Presentation on theme: "Kansas Journey’s chapter 2 Notes. Timeline Highlights Earliest evidence of humans about 7000 BCE Climate change between 6500-3550 BCE 1300-1500 permanent."— Presentation transcript:
Kansas Journey’s chapter 2 Notes
Timeline Highlights Earliest evidence of humans about 7000 BCE Climate change between BCE permanent housing 1541 Europeans appear
The Earliest People The Kansa believed the Great Spirit created humans. Oral Tradition- Stories passed from generation to generation. Artifacts- evidence of people. Migration- movement of people and animals Adaptation- How people and animals change to suit their environments.
Migration Big Game Hunters- the earliest people to live in Kansas followed the large Ice Age animals as the glaciers pushed south. Little is known about these people. They did domesticate (tame) dogs.
Adaptation and technology The change in climate forced the people and animals to change or become extinct. People exchange ideas that advance their lives. Some early changes probably came from the east like pottery for food storage and bows and arrows for hunting. They also began to grow their own food.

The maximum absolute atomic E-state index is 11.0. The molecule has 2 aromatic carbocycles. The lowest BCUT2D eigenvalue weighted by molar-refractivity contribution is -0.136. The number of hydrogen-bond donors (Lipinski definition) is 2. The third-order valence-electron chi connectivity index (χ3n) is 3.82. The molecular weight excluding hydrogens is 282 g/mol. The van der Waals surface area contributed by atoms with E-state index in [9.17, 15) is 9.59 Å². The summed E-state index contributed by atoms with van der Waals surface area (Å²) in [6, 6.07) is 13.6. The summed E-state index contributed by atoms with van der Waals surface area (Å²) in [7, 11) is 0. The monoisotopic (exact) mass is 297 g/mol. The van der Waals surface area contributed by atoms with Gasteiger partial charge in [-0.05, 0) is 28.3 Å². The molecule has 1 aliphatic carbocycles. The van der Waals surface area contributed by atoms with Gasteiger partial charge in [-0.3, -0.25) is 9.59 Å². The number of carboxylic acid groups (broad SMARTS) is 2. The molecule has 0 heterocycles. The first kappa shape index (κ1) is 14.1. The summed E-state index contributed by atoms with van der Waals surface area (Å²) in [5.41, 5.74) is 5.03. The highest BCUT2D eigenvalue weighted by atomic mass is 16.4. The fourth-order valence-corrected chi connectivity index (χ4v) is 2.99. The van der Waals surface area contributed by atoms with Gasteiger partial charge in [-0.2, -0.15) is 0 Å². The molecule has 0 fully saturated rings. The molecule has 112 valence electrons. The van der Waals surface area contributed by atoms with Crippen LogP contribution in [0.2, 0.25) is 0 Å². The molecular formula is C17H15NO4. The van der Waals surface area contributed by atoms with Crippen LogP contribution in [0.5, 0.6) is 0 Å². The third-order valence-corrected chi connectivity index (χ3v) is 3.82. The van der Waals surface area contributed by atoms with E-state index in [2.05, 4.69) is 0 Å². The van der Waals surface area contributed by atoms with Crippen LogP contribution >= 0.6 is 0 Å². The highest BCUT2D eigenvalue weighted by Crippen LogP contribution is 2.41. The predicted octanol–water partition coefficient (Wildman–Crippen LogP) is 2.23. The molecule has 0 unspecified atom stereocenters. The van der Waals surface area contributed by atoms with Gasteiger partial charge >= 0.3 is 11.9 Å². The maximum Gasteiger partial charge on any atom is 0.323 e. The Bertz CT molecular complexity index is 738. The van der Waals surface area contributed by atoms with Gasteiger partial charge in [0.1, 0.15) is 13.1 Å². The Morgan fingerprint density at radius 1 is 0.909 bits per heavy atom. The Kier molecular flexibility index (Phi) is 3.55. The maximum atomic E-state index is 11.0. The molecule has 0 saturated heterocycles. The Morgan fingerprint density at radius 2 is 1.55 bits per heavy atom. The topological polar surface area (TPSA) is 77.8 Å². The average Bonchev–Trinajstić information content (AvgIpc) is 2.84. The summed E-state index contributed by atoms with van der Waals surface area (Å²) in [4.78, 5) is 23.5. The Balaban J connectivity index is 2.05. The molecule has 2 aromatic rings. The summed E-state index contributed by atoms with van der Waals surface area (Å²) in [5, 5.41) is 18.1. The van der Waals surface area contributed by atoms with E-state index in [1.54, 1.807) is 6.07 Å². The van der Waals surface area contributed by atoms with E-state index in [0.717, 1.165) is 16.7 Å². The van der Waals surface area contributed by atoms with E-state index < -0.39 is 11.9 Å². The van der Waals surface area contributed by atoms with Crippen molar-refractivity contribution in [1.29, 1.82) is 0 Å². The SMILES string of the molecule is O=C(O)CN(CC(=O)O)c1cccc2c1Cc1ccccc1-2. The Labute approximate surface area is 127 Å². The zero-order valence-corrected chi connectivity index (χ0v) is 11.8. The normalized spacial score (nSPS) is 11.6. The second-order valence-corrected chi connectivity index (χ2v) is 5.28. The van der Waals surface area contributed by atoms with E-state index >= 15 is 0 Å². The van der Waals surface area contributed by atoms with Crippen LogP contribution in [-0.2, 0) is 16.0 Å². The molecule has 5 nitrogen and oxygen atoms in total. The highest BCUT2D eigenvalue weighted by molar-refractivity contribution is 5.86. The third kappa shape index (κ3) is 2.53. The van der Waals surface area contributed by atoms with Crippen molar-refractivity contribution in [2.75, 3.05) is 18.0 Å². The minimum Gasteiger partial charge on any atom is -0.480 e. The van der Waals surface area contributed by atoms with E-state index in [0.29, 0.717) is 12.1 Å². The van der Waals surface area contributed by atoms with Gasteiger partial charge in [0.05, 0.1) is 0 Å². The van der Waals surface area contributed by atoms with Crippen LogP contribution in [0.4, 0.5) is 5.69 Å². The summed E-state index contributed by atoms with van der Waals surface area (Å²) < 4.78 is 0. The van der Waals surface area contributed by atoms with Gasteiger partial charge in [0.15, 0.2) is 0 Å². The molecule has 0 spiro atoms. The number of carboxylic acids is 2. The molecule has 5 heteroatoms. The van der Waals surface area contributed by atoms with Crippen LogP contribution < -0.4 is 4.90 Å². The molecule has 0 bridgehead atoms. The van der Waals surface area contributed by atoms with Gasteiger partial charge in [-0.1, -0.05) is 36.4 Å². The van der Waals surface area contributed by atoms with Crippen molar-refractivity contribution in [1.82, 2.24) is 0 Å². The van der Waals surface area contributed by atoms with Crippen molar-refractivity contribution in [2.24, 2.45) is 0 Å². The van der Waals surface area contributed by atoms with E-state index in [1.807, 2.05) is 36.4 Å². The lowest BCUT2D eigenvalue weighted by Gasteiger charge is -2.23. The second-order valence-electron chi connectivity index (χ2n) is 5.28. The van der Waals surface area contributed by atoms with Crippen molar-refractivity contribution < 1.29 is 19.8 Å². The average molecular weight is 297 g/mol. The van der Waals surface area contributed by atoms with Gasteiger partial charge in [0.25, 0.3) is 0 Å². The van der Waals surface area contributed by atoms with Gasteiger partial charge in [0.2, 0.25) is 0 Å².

Village Farmers About 800 years ago evidence shows that people began to live in permanent villages because of the way the houses were built. They grew corn, beans, squash, pumpkins, and sunflowers. They made tools from stone, bone, shells, and wood.
Historic Tribes Tribes that lived in Kansas because we have written evidence of their existence. The earliest documents come from Coronado.
Tribes on the Plains First were Wichita, the Kansa, Osage, Pawnee, and Plains Apache. Later were Comanche, Kiowa, Kiowa, Apache, Arapaho and the Cheyenne.
Horses and Buffalo Horses came from the Spanish in the southwest. Allowed better mobility for the Indians.
Wichita and Pawnee Oral tradition tells that these tribes were related. Homes –Wichita built beehive grass lodges as permanent homes. Pawnee built round homes covered with dirt. Both used the tipi when hunting buffalo. Corn, squash, and pumpkins were grown and dried for food.
Kansa and Osage Oral tradition tells that these tribes might have once lived together. Homes –Both lived in log houses or wood framed houses because they were originally from the south east part of the country. Crops, clothing, and Tradition –Grew the same crops as the other Indians. The Osage didn’t use the tipi, but used structures left along the “Black Dog Trail.”
Nomadic Tribes: Cheyenne, Arapaho, Kiowa, Kiowa- Apache, and Comanche Nomadic- tribes that didn’t settle, but moved from place to place. Horses aided in their mobility. Lived in Tipis. Easy to move Wore animals skins Would trade buffalo meats for other foods Used skins to keep records
Interaction and Trade The horse brought more trade. As populations grew, conflicts between the people grew.